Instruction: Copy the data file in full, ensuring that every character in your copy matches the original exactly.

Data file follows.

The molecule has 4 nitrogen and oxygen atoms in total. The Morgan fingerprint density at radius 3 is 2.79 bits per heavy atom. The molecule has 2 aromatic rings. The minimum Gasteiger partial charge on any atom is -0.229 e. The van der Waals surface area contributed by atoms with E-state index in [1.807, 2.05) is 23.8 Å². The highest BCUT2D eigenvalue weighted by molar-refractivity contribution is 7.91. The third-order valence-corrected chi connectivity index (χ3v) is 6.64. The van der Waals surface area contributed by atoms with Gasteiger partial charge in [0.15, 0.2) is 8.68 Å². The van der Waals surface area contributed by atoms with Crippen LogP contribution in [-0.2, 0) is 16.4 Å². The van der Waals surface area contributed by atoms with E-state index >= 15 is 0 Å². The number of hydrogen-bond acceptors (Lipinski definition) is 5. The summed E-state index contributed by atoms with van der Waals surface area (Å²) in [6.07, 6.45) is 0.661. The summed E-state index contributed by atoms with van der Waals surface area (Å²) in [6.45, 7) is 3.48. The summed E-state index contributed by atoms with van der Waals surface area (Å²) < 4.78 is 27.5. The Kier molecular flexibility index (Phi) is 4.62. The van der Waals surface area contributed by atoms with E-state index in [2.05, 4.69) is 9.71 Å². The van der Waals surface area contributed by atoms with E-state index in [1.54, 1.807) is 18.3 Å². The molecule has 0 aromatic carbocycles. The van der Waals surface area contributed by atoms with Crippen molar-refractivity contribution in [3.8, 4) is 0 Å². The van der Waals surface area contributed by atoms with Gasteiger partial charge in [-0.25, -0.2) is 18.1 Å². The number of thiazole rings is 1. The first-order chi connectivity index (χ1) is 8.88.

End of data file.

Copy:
The molecule has 4 nitrogen and oxygen atoms in total. The Morgan fingerprint density at radius 3 is 2.79 bits per heavy atom. The molecule has 2 aromatic rings. The minimum Gasteiger partial charge on any atom is -0.229 e. The van der Waals surface area contributed by atoms with E-state index in [1.807, 2.05) is 23.8 Å². The highest BCUT2D eigenvalue weighted by molar-refractivity contribution is 7.91. The third-order valence-corrected chi connectivity index (χ3v) is 6.64. The van der Waals surface area contributed by atoms with Gasteiger partial charge in [0.15, 0.2) is 8.68 Å². The van der Waals surface area contributed by atoms with Crippen LogP contribution in [-0.2, 0) is 16.4 Å². The van der Waals surface area contributed by atoms with E-state index >= 15 is 0 Å². The number of hydrogen-bond acceptors (Lipinski definition) is 5. The summed E-state index contributed by atoms with van der Waals surface area (Å²) in [6.07, 6.45) is 0.661. The summed E-state index contributed by atoms with van der Waals surface area (Å²) in [6.45, 7) is 3.48. The summed E-state index contributed by atoms with van der Waals surface area (Å²) < 4.78 is 27.5. The Kier molecular flexibility index (Phi) is 4.62. The van der Waals surface area contributed by atoms with E-state index in [2.05, 4.69) is 9.71 Å². The van der Waals surface area contributed by atoms with E-state index in [1.54, 1.807) is 18.3 Å². The molecule has 0 aromatic carbocycles. The van der Waals surface area contributed by atoms with Crippen molar-refractivity contribution in [3.8, 4) is 0 Å². The van der Waals surface area contributed by atoms with Gasteiger partial charge in [-0.25, -0.2) is 18.1 Å². The number of thiazole rings is 1. The first-order chi connectivity index (χ1) is 8.88.